Image Processing Reference
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fundamental. It is therefore useful to rely on other forms of representing information in
order to increase the model's reliability by considering information of smaller mean-
ing, or by adding mechanisms for sorting, windowing, etc., to authorize this semantic
information to be taken into account.
A certain number of difficulties in data fusion are caused by generic problems that
are independent of theoretical frameworks.
The first problem is how knowledge, or the lack of knowledge, is modeled (mean-
ing of the information and semantic representation). As we will see, there are several
The second generic problem involves the method of information fusion and the
choice of mechanisms for information management. The problems we are discussing
here involve reliability and/or data association. These are questions related to the con-
cept of uncertainty. The “right” method for combining information necessarily takes
into account the imprecision relative to each source. Let us note that the choice of
mechanisms strongly depends on how knowledge is modeled because either informa-
tion is reliably modeled and the combinations are rather simple, or the model lacks in
reliability and, in that case, additional focus is needed on the mechanisms in order to
take into account the reliability problems during the combination phase.
Finally, a third difficulty lies in the choice of evaluation criteria for the quality of
classifiers. This is because performance in terms of proper classification rates is not, by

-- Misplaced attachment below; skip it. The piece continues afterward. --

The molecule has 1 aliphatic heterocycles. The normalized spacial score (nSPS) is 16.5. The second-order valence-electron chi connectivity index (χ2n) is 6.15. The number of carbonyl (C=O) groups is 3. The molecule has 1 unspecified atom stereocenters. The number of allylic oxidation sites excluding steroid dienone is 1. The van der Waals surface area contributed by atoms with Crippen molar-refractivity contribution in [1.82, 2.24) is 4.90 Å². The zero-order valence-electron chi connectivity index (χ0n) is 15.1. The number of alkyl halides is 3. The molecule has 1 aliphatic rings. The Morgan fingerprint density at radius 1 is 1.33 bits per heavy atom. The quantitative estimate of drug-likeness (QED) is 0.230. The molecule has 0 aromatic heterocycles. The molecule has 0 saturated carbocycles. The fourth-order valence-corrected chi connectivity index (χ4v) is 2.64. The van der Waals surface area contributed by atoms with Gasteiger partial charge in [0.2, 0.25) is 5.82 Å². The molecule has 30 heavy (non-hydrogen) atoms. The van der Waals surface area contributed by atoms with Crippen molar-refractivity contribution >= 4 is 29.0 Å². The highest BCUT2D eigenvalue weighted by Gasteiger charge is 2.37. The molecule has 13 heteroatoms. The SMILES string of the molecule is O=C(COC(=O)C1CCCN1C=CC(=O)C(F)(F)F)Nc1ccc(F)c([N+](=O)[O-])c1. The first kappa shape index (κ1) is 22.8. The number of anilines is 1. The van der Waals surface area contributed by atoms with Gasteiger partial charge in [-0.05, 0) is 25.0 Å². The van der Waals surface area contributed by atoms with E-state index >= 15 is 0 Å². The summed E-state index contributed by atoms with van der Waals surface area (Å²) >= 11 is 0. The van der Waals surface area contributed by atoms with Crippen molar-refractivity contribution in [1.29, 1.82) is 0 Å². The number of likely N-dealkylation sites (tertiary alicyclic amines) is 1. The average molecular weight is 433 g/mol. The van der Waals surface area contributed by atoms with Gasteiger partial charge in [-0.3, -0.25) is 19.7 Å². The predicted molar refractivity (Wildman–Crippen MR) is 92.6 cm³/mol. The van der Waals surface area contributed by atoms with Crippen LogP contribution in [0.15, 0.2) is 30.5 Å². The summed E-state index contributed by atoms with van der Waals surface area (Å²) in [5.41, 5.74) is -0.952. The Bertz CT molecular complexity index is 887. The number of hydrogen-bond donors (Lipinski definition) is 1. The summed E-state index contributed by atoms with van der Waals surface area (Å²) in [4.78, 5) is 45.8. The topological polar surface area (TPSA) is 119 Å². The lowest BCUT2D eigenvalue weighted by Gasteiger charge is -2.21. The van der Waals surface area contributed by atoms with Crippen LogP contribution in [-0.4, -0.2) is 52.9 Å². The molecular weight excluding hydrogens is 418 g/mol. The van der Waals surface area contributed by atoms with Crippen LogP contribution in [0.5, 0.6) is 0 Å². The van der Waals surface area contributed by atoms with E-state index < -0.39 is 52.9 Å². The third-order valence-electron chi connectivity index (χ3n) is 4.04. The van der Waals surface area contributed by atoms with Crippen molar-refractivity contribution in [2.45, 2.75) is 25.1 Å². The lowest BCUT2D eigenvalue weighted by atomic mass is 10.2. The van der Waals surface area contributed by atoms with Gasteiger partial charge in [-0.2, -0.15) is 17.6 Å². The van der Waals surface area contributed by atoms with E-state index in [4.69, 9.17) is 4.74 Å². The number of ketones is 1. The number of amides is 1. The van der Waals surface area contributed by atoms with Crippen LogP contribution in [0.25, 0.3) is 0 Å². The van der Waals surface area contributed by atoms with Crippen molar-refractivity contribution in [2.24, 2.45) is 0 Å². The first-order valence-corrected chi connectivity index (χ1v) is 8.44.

itself, a sufficient criterion, hence the necessity of evaluating a classifier's robustness,
in other words how well performances rate when the model strays from reality.
2.2. Objectives of fusion in signal processing
Let us recall Definition 1.1 from the previous chapter: fusion consists of combining
information originating from several sources in order to improve decision making. In
the field of signal processing, the goal of information fusion is to obtain a system to
assist decision making, whose main quality (among others) is to be robust when faced
with various imprecisions, uncertainties and forms of incompleteness regarding the
information sources.
The basic fusion mechanism is described in Chapter 1. It is comprised of four
sequential phases, i.e. a modeling phase, an estimation phase, the actual combination
phase and a decision phase. A fusion system is then comprised of a collection of
different basic mechanisms depending on the problem we are dealing with. We will
now discuss the three major categories of problems that information fusion techniques
attempt to solve in the field of signal processing.
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